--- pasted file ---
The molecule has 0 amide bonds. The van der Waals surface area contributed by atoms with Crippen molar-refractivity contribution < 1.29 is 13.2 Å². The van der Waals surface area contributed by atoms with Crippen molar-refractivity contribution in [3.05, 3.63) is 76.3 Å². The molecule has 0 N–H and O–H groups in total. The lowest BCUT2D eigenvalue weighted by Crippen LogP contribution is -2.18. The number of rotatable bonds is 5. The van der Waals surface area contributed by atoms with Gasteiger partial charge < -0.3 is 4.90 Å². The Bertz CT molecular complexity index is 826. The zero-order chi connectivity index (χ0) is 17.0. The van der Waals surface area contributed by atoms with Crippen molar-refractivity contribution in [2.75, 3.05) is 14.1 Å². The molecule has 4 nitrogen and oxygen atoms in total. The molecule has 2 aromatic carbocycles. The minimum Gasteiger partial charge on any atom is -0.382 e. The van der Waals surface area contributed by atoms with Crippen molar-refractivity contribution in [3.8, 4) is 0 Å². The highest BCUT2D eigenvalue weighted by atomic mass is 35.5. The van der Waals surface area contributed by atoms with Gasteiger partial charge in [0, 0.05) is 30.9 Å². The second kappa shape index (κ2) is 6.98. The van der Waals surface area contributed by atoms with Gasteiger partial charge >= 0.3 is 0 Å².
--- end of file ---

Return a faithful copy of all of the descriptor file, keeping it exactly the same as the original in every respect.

The molecule has 0 amide bonds. The van der Waals surface area contributed by atoms with Crippen molar-refractivity contribution < 1.29 is 13.2 Å². The van der Waals surface area contributed by atoms with Crippen molar-refractivity contribution in [3.05, 3.63) is 76.3 Å². The molecule has 0 N–H and O–H groups in total. The lowest BCUT2D eigenvalue weighted by Crippen LogP contribution is -2.18. The number of rotatable bonds is 5. The van der Waals surface area contributed by atoms with Gasteiger partial charge < -0.3 is 4.90 Å². The Bertz CT molecular complexity index is 826. The zero-order chi connectivity index (χ0) is 17.0. The van der Waals surface area contributed by atoms with Crippen molar-refractivity contribution in [2.75, 3.05) is 14.1 Å². The molecule has 4 nitrogen and oxygen atoms in total. The molecule has 2 aromatic carbocycles. The minimum Gasteiger partial charge on any atom is -0.382 e. The van der Waals surface area contributed by atoms with Crippen molar-refractivity contribution in [3.8, 4) is 0 Å². The highest BCUT2D eigenvalue weighted by atomic mass is 35.5. The van der Waals surface area contributed by atoms with Gasteiger partial charge in [0, 0.05) is 30.9 Å². The second kappa shape index (κ2) is 6.98. The van der Waals surface area contributed by atoms with Gasteiger partial charge >= 0.3 is 0 Å².